Supine Position May Boost Apnea Risk in Edema Patients
Displacement of fluid from legs to neck during sleep could lead to obstructive sleep apnea
THURSDAY, Dec. 21 (HealthDay News) -- When patients are lying down, fluid displacement from the legs to the upper body significantly increases airflow resistance of the pharynx, which could lead to obstructive sleep apnea in those with heart or kidney failure, according to a study published in the Dec. 15 issue of the American Journal of Respiratory and Critical Care Medicine.
T. Douglas Bradley, M.D., of the Toronto General Hospital in Ontario, Canada, and colleagues studied 11 healthy, non-obese subjects as they lay on their backs. The researchers compared leg fluid volume, neck circumference and airflow resistance of the pharynx (Rph) before and after the subjects put on anti-shock trousers that increased their lower body positive pressure by 40 mm Hg.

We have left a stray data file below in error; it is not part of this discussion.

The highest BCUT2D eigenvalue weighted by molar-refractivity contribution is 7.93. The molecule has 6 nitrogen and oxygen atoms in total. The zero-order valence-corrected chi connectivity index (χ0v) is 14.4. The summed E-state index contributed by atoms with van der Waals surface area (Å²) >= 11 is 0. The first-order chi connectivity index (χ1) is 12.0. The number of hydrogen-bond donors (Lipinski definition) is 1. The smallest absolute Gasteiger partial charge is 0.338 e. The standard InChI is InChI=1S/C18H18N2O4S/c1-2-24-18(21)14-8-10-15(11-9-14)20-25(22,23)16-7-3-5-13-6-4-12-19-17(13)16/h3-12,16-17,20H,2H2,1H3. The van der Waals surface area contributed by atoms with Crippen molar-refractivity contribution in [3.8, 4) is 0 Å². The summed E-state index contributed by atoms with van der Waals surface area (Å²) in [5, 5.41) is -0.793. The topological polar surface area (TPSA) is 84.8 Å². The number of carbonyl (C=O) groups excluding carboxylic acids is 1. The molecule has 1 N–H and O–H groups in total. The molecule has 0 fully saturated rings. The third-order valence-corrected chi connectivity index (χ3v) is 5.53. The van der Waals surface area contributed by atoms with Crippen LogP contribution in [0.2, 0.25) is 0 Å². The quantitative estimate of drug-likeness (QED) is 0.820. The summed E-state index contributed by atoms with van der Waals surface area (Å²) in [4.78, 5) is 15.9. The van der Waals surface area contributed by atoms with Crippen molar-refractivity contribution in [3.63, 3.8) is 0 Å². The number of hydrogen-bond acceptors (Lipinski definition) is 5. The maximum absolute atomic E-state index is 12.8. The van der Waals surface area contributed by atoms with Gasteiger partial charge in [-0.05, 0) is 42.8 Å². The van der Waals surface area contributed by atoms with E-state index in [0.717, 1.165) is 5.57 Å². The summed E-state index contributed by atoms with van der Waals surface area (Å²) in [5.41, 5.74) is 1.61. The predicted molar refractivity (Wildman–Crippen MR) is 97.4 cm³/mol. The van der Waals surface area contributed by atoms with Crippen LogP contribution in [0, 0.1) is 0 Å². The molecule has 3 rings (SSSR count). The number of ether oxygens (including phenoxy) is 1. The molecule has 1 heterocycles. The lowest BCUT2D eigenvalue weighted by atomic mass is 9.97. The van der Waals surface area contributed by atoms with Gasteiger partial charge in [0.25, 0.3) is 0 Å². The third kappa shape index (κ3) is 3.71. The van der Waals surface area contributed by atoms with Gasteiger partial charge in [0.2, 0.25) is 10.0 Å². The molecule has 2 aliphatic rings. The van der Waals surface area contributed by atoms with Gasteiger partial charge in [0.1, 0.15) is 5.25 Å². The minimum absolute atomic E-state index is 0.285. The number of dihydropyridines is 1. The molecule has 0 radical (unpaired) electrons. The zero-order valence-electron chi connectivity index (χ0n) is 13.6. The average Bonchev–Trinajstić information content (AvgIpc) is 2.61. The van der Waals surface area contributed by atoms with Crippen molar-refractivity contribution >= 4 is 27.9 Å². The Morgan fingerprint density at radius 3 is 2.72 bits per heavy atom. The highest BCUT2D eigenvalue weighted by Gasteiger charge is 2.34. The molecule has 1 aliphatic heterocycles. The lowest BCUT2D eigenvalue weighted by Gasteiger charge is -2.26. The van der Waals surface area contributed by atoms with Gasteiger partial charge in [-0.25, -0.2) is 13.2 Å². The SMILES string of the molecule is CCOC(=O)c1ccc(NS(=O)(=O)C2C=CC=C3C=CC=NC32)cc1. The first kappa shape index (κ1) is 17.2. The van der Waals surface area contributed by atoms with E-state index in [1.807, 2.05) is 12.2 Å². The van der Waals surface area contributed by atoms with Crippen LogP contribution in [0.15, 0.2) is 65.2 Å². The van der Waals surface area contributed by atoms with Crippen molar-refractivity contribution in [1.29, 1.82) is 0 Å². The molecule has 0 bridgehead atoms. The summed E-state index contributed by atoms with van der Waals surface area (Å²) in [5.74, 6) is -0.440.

The researchers found that the pressure application reduced leg fluid volume and increased neck circumference. They also found that displacement of just 12 ounces of fluid was enough to cause a 102 percent increase in Rph.
"Further studies will be required to determine whether fluid displacement from the lower to the upper body causes a greater increase in Rph in such patients than in subjects without these conditions, and whether fluid removal or displacement out of the neck in edematous patients reduces Rph," the authors write.